The biopsy fragments showed a moderately differentiated carcinoma growing in a sheet-like fashion with an indistinct sinusoidal pattern. The tumor cells had abundant pale pinkish or clear cytoplasm and vesicular nuclei with prominent nucleoli (Figure 2). Mucin production and bile secretion were both absent. Low-grade cytologic pleomorphism was present but there were only occasional mitotic figures. The histological appearances were considered typical for a moderately-differentiated hepatocellular carcinoma. Immunostaining was carried out and positive results were obtained for Heppar 1 (hepatocyte paraffin 1) (Figure 3) and interestingly, α-fetoprotein (AFP), confirming the diagnosis of metastatic hepatocellular carcinoma.
Ki-67 immunohistochemical staining was performed to assess proliferative activity in the tumor. One thousand cells were counted and 100 cells (10%) were positive. The expression of a tumor suppressor, p53, was also assessed. Twenty four percent of cell nuclei were either lightly or heavily stained.
Hematogenous metastasis to the duodenum from any primary malignancy is generally uncommon. Hematogenous metastasis from HCC to the duodenum is exceedingly rare. There have been several primary tumors with reported hematogenous metastases to the duodenum including carcinomas of the lung, breast, and malignant melanoma [8–10]. In these cases, regardless of the primary malignancy, diffuse and multiple metastases to several visceral sites (particularly lung and liver) were present when a duodenal metastasis was found, such that the duodenal involvement was of little clinical significance in the overall management. Isolated duodenal metastasis from HCC, as described in this case, has only been published once before. This rare presentation posed both a diagnostic and management challenge.
In this patient with known multifocal HCC, duodenal lesions resembling liver parenchyma were found endoscopically, raising the suspicion that these lesions were metastatic deposits of HCC. The majority of cases of duodenal involvement with HCC are a result of local extension of the primary tumour, but the CT scan demonstrated no local invasion into the small bowel [2, 5, 6]. If these lesions were considered metastatic deposits resulting from hematogenous spread to the duodenum, extrapolating from the available literature of other primary cancers, this would present in the setting of widespread metastatic disease [8–10]. However, there was no distant metastatic disease noted on the staging CT scan, particularly in the common sites of distant metastases: lung and bone.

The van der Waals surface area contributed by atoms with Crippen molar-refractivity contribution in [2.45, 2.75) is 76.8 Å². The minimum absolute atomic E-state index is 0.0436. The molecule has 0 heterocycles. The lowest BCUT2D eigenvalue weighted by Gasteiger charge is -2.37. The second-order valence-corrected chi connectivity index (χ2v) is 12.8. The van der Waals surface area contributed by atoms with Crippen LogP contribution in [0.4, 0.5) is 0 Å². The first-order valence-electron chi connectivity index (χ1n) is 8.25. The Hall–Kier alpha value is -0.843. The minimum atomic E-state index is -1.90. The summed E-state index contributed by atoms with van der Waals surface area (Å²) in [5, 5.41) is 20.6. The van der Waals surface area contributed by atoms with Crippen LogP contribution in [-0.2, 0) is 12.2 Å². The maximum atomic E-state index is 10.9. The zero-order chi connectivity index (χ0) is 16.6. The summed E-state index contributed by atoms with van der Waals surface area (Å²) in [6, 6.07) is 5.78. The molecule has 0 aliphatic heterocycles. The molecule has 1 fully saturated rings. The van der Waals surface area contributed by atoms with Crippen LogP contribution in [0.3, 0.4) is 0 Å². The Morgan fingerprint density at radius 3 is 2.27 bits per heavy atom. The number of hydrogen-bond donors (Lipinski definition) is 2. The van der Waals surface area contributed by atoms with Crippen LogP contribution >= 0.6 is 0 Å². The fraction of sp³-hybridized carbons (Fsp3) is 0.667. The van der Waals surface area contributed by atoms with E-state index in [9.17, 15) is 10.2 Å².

In the setting of an unclear clinical presentation and small biopsy specimens, it is often necessary to confirm the histologic diagnosis using molecular and immunohistochemical studies. This is particularly true for endoscopically obtained biopsies, which are frequently small and often damaged with crush injury. Immunostaining of the biopsy fragments for Heppar 1 and AFP may help to resolve the histologic diagnosis of HCC. Heppar 1 immunostaining is present in 86% of hepatocellular carcinomas . However, staining may also be present in 30-50% of gastrointestinal adenocarcinomas. Other intra-abdominal neoplasms may have similar histologic appearances to HCC with a sinusoidal growth pattern and possibly clear cell differentiation. For example renal cell carcinoma is generally negative for Heppar 1 staining . Alpha-fetoprotein immunopositivity is encountered in only 37% of hepatocellular carcinomas but this is a more specific immunostain . Adenocarcinomas arising from the lung and gastrointestinal tract are almost invariably AFP negative. The only other major class of neoplasms that are AFP positive is germ cell tumors, especially endodermal sinus tumors. These are usually histologically distinct and unlikely to be confused with a hepatocellular carcinoma. In our case, the combination of clinical knowledge of a multifocal primary HCC together with positive Heppar1 and AFP staining conferred the diagnosis of metastatic HCC to the small bowel.